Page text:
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Associated Press
Stores are tracking consumers’ movements through signals their smartphones emit and insist the information is secure and anonymous.

Concerns rise as stores begin tracking phones

– Should shoppers turn off their smartphones when they hit the mall? Or does having them on lead to better sales or shorter lines at the cash register?

Retailers are using mobile-based technology to track shoppers’ movements at some malls and stores. The companies collecting the information say it’s anonymous, can’t be traced to a specific person and that no one should worry about invasion of privacy.

But consumer advocates aren’t convinced. It’s spying, they say, and shoppers should be informed that their phones are being observed – and then be able to choose whether to allow it.

The Federal Trade Commission held a workshop Wednesday on the issue, part of a series of privacy seminars looking at emerging technologies and the impact on consumers.

FTC attorney Amanda Koulousias says the commission wants to better understand how companies are using phone-location technology, how robust privacy controls are and whether shoppers are notified in advance.

Your smartphone has a unique identifier code – a MAC address (for media access control) – for Wi-Fi and Bluetooth. It’s a 12-character string of letters and numbers. The numbers and letters link only to a specific phone.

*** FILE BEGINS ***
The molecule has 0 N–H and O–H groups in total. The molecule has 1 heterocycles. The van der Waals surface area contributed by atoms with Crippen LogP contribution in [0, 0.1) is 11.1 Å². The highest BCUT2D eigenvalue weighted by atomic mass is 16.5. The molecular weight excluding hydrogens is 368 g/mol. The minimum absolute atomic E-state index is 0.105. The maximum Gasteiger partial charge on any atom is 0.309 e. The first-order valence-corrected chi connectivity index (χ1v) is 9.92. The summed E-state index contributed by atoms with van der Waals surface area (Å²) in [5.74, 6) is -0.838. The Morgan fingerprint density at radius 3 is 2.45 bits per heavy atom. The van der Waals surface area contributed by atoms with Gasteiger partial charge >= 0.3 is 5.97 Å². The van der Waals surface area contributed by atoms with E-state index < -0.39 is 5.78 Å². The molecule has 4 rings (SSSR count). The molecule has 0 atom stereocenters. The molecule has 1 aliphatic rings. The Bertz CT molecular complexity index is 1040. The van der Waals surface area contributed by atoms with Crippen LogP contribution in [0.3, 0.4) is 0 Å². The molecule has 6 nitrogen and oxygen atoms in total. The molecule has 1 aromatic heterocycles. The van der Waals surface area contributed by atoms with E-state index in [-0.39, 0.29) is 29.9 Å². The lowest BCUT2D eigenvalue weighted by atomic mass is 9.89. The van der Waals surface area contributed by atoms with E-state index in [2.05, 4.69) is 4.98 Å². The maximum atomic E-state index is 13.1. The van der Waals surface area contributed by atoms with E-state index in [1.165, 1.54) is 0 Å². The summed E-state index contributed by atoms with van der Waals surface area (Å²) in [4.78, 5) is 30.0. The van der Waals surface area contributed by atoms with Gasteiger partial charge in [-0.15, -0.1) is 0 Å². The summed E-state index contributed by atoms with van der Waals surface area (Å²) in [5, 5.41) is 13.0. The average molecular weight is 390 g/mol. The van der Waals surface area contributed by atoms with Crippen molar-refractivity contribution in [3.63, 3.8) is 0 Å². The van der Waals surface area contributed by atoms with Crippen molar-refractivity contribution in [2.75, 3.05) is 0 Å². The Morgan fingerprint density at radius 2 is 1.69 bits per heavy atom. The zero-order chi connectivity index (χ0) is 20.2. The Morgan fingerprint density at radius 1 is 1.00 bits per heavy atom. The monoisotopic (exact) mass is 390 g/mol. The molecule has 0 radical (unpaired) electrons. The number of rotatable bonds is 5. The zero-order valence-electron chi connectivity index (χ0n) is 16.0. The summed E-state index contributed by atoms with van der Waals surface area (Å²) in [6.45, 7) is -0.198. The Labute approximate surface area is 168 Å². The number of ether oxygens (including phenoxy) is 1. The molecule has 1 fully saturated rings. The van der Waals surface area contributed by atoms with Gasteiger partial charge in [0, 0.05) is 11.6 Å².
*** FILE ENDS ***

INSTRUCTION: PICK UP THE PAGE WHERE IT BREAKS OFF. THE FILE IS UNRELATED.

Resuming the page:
When your smartphone is on, it emits signals with that MAC address as it searches for Wi-Fi or Bluetooth. Sensors in stores can read those signals to tell how often shoppers visit, how long they stay or whether they spend more time in the shoe department, children’s clothing section or sporting goods.

Companies that provide “mobile location analytics” to retailers, grocery stores, airports and others say they capture the MAC addresses of shoppers’ phones but then scramble them into different sets of numbers and letters to conceal the original addresses – a process called hashing. This is how they make the data they collect anonymous, they say.

The companies then analyze all the information those hashed numbers provide as shoppers move from store to store in a mall, or from department to department in a store. Mall managers could learn which stores are popular and which ones aren’t.

A retailer could learn how long the lines are at a certain cash register, how long people have to wait – or whether more people visit on “sale” days at a store.

“We’re in the business of helping brick-and-mortar retailers compete” with online retailers, said Jim Riesenbach, CEO of California-based iInside, a mobile location analytics company. “The retailers want to do the right thing because they know that if they violate the trust of consumers, there will be a backlash.”

Privacy advocates, though, argue that the scrambled or “hashed” MAC addresses aren’t completely secure. They can be cracked, says Seth Schoen, senior staff technologist at the Electronic Frontier Foundation. And that could reveal data that people may not want to share.

Nordstrom tried a small pilot test in 17 of its more than 250 stores in September 2012. The company posted signs at doors telling shoppers they could opt out by turning off their Wi-Fi. Nordstrom ended the trial in May 2013 after some customers complained, saying they felt uncomfortable, spokeswoman Brooke White said.

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